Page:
Like a warm blanket in these cold and confusing times, the London-based artist takes comfort in her past: the mundane familiarity of the first boy she loved and Dover, where she grew up.
Accompanied by a video from director Daniel Broadley, ‘Young’ is a meditation on their relationship, as much as a love letter to the quaint coastal town. “It’s my little thank you to him,” he’s says, of her first love. “My little thank you for the things I miss from back then.” She learned to love The Smiths for him, and subsequently left him behind when she moved to London to pursue her dreams of a career in music.
Having grown up on a musical diet of classic indie rock, her Barbadian father’s record collection, her grandad’s jazz and soul, and a healthy obsession with Prince, the positive reactions Rudie would get when singing initially drew her towards a music career. She moved to London aged 16 where she attended The BRIT School. In the capital she’d discover writing and begin working on her own original songs and poetry.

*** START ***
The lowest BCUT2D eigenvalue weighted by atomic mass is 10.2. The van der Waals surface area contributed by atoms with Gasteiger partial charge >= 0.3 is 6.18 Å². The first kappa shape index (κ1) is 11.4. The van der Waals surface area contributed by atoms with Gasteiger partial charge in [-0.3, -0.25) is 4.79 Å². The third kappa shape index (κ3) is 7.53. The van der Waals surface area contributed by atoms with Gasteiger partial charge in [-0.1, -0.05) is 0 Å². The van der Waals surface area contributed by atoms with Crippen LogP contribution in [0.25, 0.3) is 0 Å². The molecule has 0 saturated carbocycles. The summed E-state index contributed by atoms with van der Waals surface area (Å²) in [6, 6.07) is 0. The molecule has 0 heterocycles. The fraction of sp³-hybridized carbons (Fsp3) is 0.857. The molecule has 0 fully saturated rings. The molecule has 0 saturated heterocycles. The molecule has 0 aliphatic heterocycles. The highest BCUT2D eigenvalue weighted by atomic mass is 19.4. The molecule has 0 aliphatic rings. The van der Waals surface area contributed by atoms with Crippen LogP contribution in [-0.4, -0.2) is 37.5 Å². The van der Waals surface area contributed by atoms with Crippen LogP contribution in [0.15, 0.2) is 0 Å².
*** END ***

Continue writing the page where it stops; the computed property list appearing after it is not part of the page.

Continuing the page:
A versatile writer, she’s spent time writing music for herself and others; a stint in America had her flying between LA and New York and had her working with CeeLo Green on records for his HeartBlanche LP.
The disparity between teenage years spent looking out to the sea, wanting to see the world, to gaining perspective from the other side, has inspired her forthcoming debut body of work Worst Ways which is expected to follow in the new year.